Far on the other end of a spectrum of belief in mathematical art lies Le Corbusier, Swiss architect and painter in whose modernist design some see an almost totalitarian mania for order. Using the Golden Ratio, Corbusier designed a system of aesthetic proportions called Modulor, its ambition, writes William Wiles at Icon, “to reconcile maths, the human form, architecture and beauty into a single system.” Praised by Einstein and adopted by a few of Corbusier’s contemporaries, Modulor failed to catch on in part because “Corbusier wanted to patent the system and earn royalties from buildings using it.” In place of Leonardo’s Vitruvian Man, Corbusier proposed “Modulor Man” (below) the “mascot of [his] system for reordering the universe.”

Perhaps now, we need an artist to render a “Fractal Man”—or Fractal Gender Non-Specific Person—to represent the latest enthusiastic findings of math in the arts. This time, scientists have quantified beauty in language, a medium sometimes characterized as so imprecise, opaque, and unscientific that the Royal Society was founded with the motto “take no one’s word for it” and Ludwig Wittgenstein deflated philosophy with his conclusion in the Tractatus, “Whereof one cannot speak, thereof one must be silent.” (Speaking, in this sense, meant using language in a highly mathematical way.) Words—many scientists and philosophers have long believed—lie, and lead us away from the cold, hard truths of pure mathematics.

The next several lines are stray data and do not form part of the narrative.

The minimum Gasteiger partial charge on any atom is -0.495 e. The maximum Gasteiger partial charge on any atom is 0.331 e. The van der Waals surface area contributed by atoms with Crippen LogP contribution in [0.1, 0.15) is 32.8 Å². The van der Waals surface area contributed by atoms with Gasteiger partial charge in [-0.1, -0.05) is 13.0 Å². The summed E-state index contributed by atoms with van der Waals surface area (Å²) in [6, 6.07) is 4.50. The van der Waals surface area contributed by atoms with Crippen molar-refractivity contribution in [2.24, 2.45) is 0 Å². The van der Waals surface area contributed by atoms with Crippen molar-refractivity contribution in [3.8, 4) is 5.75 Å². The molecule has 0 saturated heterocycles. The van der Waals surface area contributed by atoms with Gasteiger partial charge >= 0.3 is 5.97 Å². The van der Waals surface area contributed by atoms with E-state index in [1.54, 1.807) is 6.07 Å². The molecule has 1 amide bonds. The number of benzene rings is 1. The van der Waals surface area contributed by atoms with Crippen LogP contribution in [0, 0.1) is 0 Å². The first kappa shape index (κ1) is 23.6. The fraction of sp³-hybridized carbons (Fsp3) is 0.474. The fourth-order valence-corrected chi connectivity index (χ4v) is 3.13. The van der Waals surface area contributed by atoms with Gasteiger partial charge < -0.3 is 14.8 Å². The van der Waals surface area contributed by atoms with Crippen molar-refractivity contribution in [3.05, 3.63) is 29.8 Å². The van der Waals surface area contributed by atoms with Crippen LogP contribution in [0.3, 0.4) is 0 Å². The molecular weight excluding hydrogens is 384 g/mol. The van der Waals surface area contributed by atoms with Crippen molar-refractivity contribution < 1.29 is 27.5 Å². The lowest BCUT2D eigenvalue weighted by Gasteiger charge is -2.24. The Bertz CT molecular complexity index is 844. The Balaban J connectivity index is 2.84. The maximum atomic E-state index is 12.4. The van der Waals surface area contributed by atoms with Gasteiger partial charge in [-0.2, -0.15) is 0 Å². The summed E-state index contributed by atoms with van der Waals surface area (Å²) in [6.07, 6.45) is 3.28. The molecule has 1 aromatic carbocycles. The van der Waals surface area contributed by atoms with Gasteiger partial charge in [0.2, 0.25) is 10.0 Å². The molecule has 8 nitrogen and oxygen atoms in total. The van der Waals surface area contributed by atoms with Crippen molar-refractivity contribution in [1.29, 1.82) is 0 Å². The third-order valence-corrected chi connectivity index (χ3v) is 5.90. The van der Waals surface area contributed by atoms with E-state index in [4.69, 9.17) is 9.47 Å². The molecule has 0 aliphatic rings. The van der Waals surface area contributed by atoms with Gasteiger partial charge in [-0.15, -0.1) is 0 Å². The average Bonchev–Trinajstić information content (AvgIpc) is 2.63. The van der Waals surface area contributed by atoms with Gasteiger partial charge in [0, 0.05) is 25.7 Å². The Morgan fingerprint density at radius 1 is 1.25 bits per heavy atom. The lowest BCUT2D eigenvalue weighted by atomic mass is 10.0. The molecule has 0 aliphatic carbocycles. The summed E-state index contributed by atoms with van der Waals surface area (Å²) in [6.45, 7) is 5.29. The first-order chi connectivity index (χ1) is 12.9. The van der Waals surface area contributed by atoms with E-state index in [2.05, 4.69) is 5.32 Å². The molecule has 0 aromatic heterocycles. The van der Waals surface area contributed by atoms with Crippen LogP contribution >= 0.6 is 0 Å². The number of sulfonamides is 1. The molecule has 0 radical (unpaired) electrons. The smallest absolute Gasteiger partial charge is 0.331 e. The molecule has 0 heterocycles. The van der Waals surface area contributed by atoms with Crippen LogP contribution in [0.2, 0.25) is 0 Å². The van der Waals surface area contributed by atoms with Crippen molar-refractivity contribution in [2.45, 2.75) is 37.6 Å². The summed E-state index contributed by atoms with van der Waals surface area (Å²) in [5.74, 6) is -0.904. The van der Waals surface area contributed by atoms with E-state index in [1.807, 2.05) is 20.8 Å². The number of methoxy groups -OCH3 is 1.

And yet, reports The Guardian, scientists at the Institute of Nuclear Physics in Poland have found that James Joyce’s Finnegans Wakea novel we might think of as perhaps the most self-consciously referential examination of language written in any tongue—is “almost indistinguishable in its structure from a purely mathematical multifractal.” Trying to explain this finding in as plain English as possible, Julia Johanne Tolo at Electric Literature writes:

To determine whether the books had fractal structures, the academics looked at the variation of sentence lengths, finding that each sentence, or fragment, had a structure that resembled the whole of the book.